Climate change risks dire social and economic consequences. While the precise nature of the negative effects of climate change are uncertain, frequent extreme climate events (e.g. climate catastrophes) have the potential to reduce economic growth, increase its volatility and undermine political stability, with the destruction of physical infrastructure, disruptions to production, and population migration (Office for Budget Responsibility, 2021[42]). Such conditions could undermine fiscal sustainability as they would require, among other things, extra spending in response to climate events, as well as on social benefits and health care and would erode certain tax bases.

Mitigating climate change and associated negative risks calls for urgent action across a wide range of policy areas, with tax and government spending playing a key role. A crucial priority for the coming decades is to reduce carbon emissions, with an objective of net zero emissions by the middle of the century. The transition to a low-carbon economy could offer new opportunities for growth, improvements in the quality of life, new sources of government revenues and could bring a range of significant longer‑term benefits. However, it may also create disruptions to current business models and require substantial financial resources during the transition.

  • Effective pricing of harmful emissions and polluting activities, through either taxes or cap-and-trade systems of emissions permits, is needed. Ambitious emissions pricing could raise large amounts of revenue in the short and medium terms, however the resulting lower consumption of fossil fuels, particularly in the transport sector, could also reduce tax revenues (Marten and van Dender, 2019[43]).4 Fossil fuel subsidies also continue to distort price signals and weigh on public budgets, and should be phased out.

  • Fiscal policy could directly support environmental sustainability through fiscal incentives to R&D, direct grants, public research and support for early-stage development (OECD, 2011[44]; Hepburn, Pless and Popp, 2018[45]), as well as new infrastructure investment projects, including expanding and modernising electricity grids, renewables capacity and transport network.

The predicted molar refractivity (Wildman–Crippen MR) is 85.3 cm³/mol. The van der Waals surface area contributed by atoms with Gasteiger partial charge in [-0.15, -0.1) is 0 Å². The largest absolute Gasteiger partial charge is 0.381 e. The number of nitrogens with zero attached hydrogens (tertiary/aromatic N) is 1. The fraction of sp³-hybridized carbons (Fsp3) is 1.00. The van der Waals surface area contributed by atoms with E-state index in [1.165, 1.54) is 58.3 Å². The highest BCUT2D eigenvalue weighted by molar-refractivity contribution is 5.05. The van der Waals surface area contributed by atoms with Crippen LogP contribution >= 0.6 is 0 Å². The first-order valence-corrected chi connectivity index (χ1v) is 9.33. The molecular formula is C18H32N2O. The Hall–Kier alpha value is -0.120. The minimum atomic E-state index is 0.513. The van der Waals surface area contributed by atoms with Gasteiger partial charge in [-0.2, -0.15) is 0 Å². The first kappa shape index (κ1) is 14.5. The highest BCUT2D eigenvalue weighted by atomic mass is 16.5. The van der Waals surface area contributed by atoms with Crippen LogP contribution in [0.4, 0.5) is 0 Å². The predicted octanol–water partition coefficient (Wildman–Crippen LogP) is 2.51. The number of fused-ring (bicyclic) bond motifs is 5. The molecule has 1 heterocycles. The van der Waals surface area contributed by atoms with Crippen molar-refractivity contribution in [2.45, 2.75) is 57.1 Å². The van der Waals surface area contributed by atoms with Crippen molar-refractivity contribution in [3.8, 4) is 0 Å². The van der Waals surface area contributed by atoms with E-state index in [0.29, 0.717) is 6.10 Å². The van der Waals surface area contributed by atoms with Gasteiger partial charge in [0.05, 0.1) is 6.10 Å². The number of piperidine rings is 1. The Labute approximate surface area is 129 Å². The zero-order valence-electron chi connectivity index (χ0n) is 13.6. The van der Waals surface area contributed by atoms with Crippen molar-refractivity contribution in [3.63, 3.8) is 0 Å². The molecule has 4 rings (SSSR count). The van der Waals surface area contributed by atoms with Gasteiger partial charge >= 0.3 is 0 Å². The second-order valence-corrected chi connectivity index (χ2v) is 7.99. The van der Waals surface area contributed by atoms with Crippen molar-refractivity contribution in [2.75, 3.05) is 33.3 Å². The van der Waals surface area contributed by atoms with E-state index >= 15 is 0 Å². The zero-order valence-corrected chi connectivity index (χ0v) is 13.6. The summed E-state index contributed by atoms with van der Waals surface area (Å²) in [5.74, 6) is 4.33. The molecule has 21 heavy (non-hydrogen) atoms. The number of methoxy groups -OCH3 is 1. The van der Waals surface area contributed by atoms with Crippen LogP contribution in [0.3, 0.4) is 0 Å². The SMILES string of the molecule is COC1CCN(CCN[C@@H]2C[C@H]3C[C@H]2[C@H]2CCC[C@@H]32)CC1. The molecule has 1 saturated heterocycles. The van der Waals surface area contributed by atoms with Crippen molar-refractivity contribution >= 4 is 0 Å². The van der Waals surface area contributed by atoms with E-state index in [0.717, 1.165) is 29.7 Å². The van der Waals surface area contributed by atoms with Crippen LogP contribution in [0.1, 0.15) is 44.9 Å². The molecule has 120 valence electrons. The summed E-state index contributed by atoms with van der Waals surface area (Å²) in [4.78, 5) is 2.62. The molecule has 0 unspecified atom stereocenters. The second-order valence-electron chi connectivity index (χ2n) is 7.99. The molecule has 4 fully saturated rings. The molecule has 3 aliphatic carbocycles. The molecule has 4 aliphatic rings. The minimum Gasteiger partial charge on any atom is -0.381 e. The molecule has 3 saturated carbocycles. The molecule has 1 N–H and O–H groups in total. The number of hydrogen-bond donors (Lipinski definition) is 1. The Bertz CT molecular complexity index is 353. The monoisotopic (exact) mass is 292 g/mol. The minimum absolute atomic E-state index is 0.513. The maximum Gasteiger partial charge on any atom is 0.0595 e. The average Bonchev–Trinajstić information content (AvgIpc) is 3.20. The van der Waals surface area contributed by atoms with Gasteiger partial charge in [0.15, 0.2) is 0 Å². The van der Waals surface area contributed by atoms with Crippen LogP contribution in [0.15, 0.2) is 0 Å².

• All such steps would need to be accompanied by a package of compensating measures to mitigate the adverse impact on poorer households, affected regions and small businesses, and to help displaced workers acquire new skills and take advantage of new employment opportunities, and consequently ensure public acceptance.5 They will also require international co-ordination due to the potential for emissions leakages (e.g. through supply chains) and the implications of tax and subsidies for countries’ competitiveness.

Efforts to significantly reduce climate change need to be complemented with measures to build resilience to climate change induced impacts. Even if global average temperature increases are limited to below 2°C, there will still be serious climate impacts. This implies that mitigation and adaptation are complementary, and adaptation can reduce the earliest costs of climate change (OECD, 2015[46]). Measures to adapt to climate change will be indispensable to not only safeguard lives and secure livelihoods, but also to contain rising inequalities exacerbated by a changing climate (Gamper and Lamhauge, 2021[47]). Such conditions will require, among other things, protective measures for vulnerable communities and infrastructure. However, climate adaptation measures should not undermine investment in mitigation as this would ultimately worsen the medium to long-term impact of climate change (Gamper and Rambali, 2021[48]).